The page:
JUDGING BY THESE first collections, short fiction by young American and Canadian writers is thriving. ZZ Packer's debut collection, Drinking Coffee Elsewhere, contains intricate, humorous tales about racial tensions, focusing on characters grand who feel themselves to be on the margins in one sense or another. It's far from just a matter of black and white, though; the experience of race is handled in its full, post- colonial complexity. In 'Doris Is Coming' a black girl, back in the early 1960s, is startled when a white Jewish girl comes to her Pentecostal church, and in 'Brownies' a group of black girl scouts are determined to hate a troop of white girls (who 'smell like Chihuahuas'), only to lose heart when they &cover that the girls aren't what they seem. Other characters are outsiders because of their sexuality. In the title story, a black girl and a Canadian lesbian at Yale form an unlikely friendship, equally ill at ease in their Wasp surroundings.
More disturbing by far are Neil LaBute's stories in Seconds of Pleasure. Like the 1997 feature film LaBute wrote and dircted, In the Company of Men, many of these tales explore male brutality towards women, both physical and emotional. At its most extreme, this is unpalatable, shocking stuff. In 'Ravishing', a black prostitute is picked up to be filmed having sex in a rented storage space, then strangled and dumped by the roadside - and the men watch the footage over and over again. More typical is 'Soft Target', a story about an actor who treats women like disposable goods, picking and choosing among what's on offer in the city: 'Maybe this year I'll go with a black one, he thought to himself. Or even an Asian.' But, for all their brutality, LaBute's predatory tales are compelling reading. Not all of his male protagonists are in control. In fact, many are extremely vulnerable, easily thrown off course by their fan-tasies about the women around them. The married man with '2.7 children' in 'Los Feliz' is obsessed by the thought that a woman might be sleeping with the man she brings to a party - who turns out to be her brother ('Who the hell am I that I should be caring if this woman is screwing that guy? I don't know, actually, who the hell I am, I just know that I care').
After LaBute, David Bezmozgis's collection Natasha and Other Stories comes as a relief. Not that it is light reading exactly, but, whereas LaBute's tales tend to be aggressive, Bezmozgis's are melancholy. The seven linked stories are all told by the same narrator, David Berman, who, just like the author, emigrated with his parents, Jews, from Latvia to Toronto in 1980, to escape Soviet-era Me. We follow David as he grows up, from the moment he starts school and begins to assemble a new vocabulary (in the playground he learns 'shit-head ', 'mental case', and 'gaylord'). He picks up English quickly enough, but much in the new environment remains a mystery, especially for the older generations. In 'Minyan' his grand father waits years for a smaller apartment after the death of his wife, unsure of how to get what he needs in Canada: 'The system was inscrutable. At least in Russia you knew who to bribe.'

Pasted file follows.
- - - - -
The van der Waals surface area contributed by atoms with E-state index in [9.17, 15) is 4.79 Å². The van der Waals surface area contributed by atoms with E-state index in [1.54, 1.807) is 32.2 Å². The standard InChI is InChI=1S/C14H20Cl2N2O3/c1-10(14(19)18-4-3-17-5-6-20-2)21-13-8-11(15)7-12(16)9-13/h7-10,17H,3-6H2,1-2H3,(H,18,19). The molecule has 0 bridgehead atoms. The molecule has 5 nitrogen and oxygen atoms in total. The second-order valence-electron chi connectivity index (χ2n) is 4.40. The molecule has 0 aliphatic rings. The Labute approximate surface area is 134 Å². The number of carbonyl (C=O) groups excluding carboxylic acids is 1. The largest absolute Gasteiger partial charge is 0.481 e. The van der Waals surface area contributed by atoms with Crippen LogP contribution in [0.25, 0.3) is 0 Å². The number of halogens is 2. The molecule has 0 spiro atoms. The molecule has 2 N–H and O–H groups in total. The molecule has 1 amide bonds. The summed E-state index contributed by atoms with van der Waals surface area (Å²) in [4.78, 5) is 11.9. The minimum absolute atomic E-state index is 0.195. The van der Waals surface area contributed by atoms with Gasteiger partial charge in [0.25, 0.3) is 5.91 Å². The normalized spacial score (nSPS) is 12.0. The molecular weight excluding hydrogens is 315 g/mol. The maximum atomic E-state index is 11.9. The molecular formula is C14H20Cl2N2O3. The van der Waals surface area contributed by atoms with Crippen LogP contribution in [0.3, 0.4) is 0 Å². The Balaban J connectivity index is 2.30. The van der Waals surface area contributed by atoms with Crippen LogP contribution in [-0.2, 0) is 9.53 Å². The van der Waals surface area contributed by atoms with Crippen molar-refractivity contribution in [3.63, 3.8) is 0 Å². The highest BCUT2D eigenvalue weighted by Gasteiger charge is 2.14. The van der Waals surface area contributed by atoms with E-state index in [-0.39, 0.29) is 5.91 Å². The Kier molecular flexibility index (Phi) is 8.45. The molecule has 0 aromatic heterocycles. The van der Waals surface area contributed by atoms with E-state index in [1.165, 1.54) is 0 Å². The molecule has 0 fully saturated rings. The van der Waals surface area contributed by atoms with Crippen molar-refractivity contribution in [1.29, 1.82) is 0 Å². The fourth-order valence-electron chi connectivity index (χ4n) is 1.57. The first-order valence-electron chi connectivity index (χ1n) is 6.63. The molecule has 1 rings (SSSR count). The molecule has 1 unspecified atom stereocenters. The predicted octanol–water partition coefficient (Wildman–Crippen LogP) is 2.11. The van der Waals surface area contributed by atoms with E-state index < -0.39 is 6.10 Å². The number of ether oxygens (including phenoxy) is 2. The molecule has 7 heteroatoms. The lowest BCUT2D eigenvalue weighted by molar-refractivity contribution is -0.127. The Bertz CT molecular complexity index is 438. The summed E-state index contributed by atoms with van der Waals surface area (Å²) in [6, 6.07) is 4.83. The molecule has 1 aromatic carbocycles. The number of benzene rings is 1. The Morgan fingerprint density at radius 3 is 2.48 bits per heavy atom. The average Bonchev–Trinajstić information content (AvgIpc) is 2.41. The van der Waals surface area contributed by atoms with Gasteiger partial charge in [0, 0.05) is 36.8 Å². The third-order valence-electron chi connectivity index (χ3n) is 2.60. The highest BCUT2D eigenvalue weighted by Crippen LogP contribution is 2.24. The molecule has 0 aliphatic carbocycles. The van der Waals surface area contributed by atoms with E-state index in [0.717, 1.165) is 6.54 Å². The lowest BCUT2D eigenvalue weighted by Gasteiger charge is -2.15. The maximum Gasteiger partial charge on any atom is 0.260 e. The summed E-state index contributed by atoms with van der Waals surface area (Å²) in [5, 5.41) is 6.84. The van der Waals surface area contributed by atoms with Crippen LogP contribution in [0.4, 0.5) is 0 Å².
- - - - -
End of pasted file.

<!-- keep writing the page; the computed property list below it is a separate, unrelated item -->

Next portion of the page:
Some of the stories in Joshua Furst's moving first collection, Short People, are also linked by recurring characters, notably best friends Jason and Billy. As six-year-olds, they create imaginary worlds together - and explore the real one, learning about everything from space and fossils to the wisdom of avoiding the soggy Doritos for sale at the pool. However, as Jason intuitively senses, the knowledge they acquire doesn't just expand the world: 'Jason knows that the world gets bigger, but it gets smaller, too. He knows there are things he does not want to know.' The ten stories in the collection all focus on children - if one takes that to include babies and teenagers. Furst used to be a teacher, and he knows his subject matter well. The excitements and the curious logic of childhood and adolescence are well evoked, but there is also an overriding sense that the world these children are growing up in is no pleasant place to inhabit. This comes across most strongly in the haunting story 'Failure to Thrive', in which a maternity nurse takes the future of some of the most pitiful newborns into her own hands in an effort to 'bring them closer to God'.
The author of Lucky Girls , Nell Freudenberger, is also a former teacher. She used to teach English in New Delhi and Bangkok, and the five stories in her debut collection are set in a vividly depicted India and South East Asia. Many of the characters in these tales face the challenge of adjusting to a new culture, often because of a romantic attachment that throws them into unfamiliar circumstances. In the title story, an American woman's love for an Indian man opens up the subcontinent for her. In 'Outside the Eastern Gate', a woman in her late thirties returns to Delhi from the States to look after her elderly father. Her main ambition, however, is to piece together what happened when her mother left her as a child to drive through Afghanistan to Istanbul with female friend, a free-spirited young photographer. Against the backdrop of a Delhi that turns matches her memories and surprises her, a compelling picture emerges, not just of her mother’s love affair the complex dynamics of her family, past and present